]]>Following on the heels of mathoverflow and mathunderflow comes the latest in the long line of question-and-answer sites based on the stackoverflow model. This one is for TeX and LaTeX related questions, so potentially of use to all mathematicians whatever their categorical invariant.

Learn more at: http://tex.stackexchange.com (and it has a “meta” site: http://meta.tex.stackexchange.com).

]]>I have added a stub entry to the lab on Dominique Bourn. There are quite a few links that need developing there as the protomodular category stuff is quite rudimentary. I would need to learn more about it to fill things up so if anyone does feel they can help, please charge ahead.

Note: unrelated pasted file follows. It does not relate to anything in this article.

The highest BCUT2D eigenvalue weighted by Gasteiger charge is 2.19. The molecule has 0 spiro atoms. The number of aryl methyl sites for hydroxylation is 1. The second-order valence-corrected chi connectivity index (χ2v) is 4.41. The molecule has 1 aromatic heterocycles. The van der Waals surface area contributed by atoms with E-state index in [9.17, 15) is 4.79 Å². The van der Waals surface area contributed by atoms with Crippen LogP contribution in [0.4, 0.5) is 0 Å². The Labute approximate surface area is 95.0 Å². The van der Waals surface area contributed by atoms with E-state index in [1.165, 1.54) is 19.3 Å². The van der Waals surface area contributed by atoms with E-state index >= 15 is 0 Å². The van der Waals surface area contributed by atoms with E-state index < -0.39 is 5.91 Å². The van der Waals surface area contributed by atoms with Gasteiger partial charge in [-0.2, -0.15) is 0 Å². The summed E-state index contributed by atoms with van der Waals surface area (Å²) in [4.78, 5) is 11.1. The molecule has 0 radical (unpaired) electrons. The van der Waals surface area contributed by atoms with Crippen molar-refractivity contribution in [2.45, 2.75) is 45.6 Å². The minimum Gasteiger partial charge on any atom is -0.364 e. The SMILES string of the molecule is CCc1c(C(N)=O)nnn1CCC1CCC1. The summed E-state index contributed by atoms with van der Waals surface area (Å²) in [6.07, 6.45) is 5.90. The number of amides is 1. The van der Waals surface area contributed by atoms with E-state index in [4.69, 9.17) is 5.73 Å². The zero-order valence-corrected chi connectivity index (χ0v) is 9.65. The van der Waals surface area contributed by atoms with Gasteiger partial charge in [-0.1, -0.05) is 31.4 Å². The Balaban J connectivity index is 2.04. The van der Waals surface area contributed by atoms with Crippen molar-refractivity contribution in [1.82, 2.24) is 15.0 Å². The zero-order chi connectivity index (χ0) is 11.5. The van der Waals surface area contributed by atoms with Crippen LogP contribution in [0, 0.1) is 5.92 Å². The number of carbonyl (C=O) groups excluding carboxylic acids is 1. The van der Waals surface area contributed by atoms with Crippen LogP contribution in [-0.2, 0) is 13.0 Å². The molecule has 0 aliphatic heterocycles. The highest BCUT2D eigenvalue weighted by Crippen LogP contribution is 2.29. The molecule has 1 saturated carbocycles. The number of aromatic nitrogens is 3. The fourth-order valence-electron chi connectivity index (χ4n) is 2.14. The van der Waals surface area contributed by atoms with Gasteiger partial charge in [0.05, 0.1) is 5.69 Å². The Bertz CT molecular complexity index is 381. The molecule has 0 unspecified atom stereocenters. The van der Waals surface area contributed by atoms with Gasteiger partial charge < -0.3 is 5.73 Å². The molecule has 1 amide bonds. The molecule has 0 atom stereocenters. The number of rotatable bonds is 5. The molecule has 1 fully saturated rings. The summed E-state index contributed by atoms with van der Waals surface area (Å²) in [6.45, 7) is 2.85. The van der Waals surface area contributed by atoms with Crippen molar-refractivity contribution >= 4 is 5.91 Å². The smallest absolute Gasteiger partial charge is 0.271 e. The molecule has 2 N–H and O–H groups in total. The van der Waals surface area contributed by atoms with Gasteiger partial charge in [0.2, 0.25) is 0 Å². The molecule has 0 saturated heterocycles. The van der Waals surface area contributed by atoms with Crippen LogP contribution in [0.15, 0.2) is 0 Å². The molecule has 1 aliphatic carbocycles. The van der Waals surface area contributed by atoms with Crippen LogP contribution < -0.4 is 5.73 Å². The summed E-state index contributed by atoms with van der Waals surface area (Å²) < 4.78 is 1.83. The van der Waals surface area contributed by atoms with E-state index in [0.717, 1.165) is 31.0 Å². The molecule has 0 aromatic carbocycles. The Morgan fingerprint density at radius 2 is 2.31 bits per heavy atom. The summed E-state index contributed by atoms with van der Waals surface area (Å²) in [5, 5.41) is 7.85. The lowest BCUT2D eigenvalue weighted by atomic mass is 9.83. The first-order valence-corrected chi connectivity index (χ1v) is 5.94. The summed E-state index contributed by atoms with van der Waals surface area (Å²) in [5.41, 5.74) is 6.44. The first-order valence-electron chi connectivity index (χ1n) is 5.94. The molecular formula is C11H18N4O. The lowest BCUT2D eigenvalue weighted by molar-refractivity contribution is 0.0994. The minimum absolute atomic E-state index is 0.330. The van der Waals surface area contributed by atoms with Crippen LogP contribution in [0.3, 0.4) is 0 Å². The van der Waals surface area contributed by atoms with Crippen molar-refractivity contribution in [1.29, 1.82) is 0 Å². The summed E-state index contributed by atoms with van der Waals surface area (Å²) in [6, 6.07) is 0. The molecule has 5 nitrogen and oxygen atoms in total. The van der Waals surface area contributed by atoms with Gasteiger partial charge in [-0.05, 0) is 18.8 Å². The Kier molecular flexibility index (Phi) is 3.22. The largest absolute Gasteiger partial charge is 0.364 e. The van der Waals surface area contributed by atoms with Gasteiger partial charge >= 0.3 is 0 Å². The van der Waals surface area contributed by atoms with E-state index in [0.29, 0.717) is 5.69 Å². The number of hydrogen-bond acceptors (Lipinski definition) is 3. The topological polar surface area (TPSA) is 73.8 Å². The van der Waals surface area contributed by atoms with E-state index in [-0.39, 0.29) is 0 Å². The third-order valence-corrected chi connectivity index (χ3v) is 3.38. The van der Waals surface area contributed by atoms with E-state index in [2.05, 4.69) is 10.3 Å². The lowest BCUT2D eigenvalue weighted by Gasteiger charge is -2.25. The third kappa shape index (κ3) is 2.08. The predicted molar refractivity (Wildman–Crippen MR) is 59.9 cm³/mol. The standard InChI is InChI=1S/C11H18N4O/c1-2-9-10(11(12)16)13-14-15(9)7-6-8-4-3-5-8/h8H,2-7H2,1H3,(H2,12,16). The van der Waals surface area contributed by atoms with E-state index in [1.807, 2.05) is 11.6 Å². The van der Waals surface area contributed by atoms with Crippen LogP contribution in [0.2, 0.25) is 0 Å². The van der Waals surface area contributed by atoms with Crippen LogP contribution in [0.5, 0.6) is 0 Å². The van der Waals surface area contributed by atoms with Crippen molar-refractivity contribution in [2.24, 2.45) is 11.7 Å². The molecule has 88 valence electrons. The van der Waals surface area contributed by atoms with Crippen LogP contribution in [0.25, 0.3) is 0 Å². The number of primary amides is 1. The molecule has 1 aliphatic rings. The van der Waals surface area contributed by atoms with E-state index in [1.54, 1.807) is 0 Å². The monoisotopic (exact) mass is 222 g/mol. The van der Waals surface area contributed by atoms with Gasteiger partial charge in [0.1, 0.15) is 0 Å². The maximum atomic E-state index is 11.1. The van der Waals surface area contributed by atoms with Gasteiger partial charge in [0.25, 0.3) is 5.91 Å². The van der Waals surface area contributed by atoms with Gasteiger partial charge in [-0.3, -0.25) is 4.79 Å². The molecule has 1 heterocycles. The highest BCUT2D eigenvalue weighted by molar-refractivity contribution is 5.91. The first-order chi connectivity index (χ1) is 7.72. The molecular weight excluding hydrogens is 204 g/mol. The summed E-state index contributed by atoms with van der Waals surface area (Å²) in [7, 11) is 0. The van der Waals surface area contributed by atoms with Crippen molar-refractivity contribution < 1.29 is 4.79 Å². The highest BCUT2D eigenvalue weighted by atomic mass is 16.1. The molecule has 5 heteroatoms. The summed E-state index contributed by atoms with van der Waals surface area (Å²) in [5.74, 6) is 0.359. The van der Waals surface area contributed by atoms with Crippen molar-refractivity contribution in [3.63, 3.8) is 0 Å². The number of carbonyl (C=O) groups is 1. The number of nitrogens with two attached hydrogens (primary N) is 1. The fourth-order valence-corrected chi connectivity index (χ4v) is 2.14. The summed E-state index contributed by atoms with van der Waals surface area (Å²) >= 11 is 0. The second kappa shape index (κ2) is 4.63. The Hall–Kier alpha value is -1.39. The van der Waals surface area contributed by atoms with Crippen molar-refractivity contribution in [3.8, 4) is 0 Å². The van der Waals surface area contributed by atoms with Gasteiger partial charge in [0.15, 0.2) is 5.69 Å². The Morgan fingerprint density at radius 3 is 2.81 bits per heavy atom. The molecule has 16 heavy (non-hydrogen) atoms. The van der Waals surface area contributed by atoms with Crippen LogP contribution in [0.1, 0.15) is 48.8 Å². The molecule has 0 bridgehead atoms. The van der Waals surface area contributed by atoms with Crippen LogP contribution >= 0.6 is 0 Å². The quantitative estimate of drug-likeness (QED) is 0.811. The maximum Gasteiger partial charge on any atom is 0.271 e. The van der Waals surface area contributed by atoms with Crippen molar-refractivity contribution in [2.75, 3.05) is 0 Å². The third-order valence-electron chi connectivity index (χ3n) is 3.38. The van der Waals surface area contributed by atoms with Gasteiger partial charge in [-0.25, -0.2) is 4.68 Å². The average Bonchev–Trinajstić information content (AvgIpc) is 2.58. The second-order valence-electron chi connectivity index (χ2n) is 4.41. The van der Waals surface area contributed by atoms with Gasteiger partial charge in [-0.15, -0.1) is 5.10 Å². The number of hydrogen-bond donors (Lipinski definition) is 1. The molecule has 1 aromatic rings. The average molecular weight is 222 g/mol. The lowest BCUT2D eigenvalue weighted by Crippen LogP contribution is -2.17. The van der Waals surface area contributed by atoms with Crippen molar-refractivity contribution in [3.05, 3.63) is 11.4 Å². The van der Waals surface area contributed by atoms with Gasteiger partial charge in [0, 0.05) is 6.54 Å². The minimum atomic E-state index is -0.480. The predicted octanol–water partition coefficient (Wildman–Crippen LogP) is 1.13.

]]>noticed that the entry curvature was in all its stubiness already a mess.

So I tried to write an Idea-section that indicates how the notion of curvature appears for embedded surfaces and then gradually generalizes to that of connections on bundles and further.

Eventually I would like to split off the section on extrinsic curvature to a separate entry extrinsic curvature and Gaussian curvature.

But not now, I need to be doind something else…

]]>“Huh?” I hear you say, “I’ve been using them for ages.”.

Not quite. What you’ve *been* using were the beta release. Actually, you were supposed to stop using those in December and await the imminent release of the official version. More actually, you probably weren’t supposed to be using them at all - those of us who weren’t registered as beta testers!